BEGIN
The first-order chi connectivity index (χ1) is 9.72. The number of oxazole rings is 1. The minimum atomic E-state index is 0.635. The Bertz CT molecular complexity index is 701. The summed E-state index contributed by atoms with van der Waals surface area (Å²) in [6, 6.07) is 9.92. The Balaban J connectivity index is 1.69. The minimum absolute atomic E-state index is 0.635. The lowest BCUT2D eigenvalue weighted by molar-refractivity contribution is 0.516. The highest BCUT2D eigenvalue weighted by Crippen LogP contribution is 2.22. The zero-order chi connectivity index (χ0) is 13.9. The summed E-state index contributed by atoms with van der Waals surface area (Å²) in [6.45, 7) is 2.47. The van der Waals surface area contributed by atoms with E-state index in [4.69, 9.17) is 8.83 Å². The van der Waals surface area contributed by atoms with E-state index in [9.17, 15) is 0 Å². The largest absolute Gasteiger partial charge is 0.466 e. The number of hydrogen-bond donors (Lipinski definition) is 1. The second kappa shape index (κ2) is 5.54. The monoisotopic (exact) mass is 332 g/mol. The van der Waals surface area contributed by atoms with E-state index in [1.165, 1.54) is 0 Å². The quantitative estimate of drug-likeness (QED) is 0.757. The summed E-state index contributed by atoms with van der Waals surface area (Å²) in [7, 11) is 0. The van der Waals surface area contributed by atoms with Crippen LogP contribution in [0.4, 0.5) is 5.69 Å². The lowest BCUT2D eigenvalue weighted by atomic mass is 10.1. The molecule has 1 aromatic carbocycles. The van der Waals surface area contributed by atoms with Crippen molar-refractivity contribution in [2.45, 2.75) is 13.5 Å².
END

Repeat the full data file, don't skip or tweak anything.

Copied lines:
The first-order chi connectivity index (χ1) is 9.72. The number of oxazole rings is 1. The minimum atomic E-state index is 0.635. The Bertz CT molecular complexity index is 701. The summed E-state index contributed by atoms with van der Waals surface area (Å²) in [6, 6.07) is 9.92. The Balaban J connectivity index is 1.69. The minimum absolute atomic E-state index is 0.635. The lowest BCUT2D eigenvalue weighted by molar-refractivity contribution is 0.516. The highest BCUT2D eigenvalue weighted by Crippen LogP contribution is 2.22. The zero-order chi connectivity index (χ0) is 13.9. The summed E-state index contributed by atoms with van der Waals surface area (Å²) in [6.45, 7) is 2.47. The van der Waals surface area contributed by atoms with E-state index in [4.69, 9.17) is 8.83 Å². The van der Waals surface area contributed by atoms with E-state index in [9.17, 15) is 0 Å². The largest absolute Gasteiger partial charge is 0.466 e. The number of hydrogen-bond donors (Lipinski definition) is 1. The second kappa shape index (κ2) is 5.54. The monoisotopic (exact) mass is 332 g/mol. The van der Waals surface area contributed by atoms with E-state index in [1.165, 1.54) is 0 Å². The quantitative estimate of drug-likeness (QED) is 0.757. The summed E-state index contributed by atoms with van der Waals surface area (Å²) in [7, 11) is 0. The van der Waals surface area contributed by atoms with Crippen LogP contribution in [0.4, 0.5) is 5.69 Å². The lowest BCUT2D eigenvalue weighted by atomic mass is 10.1. The molecule has 1 aromatic carbocycles. The van der Waals surface area contributed by atoms with Crippen molar-refractivity contribution in [2.45, 2.75) is 13.5 Å².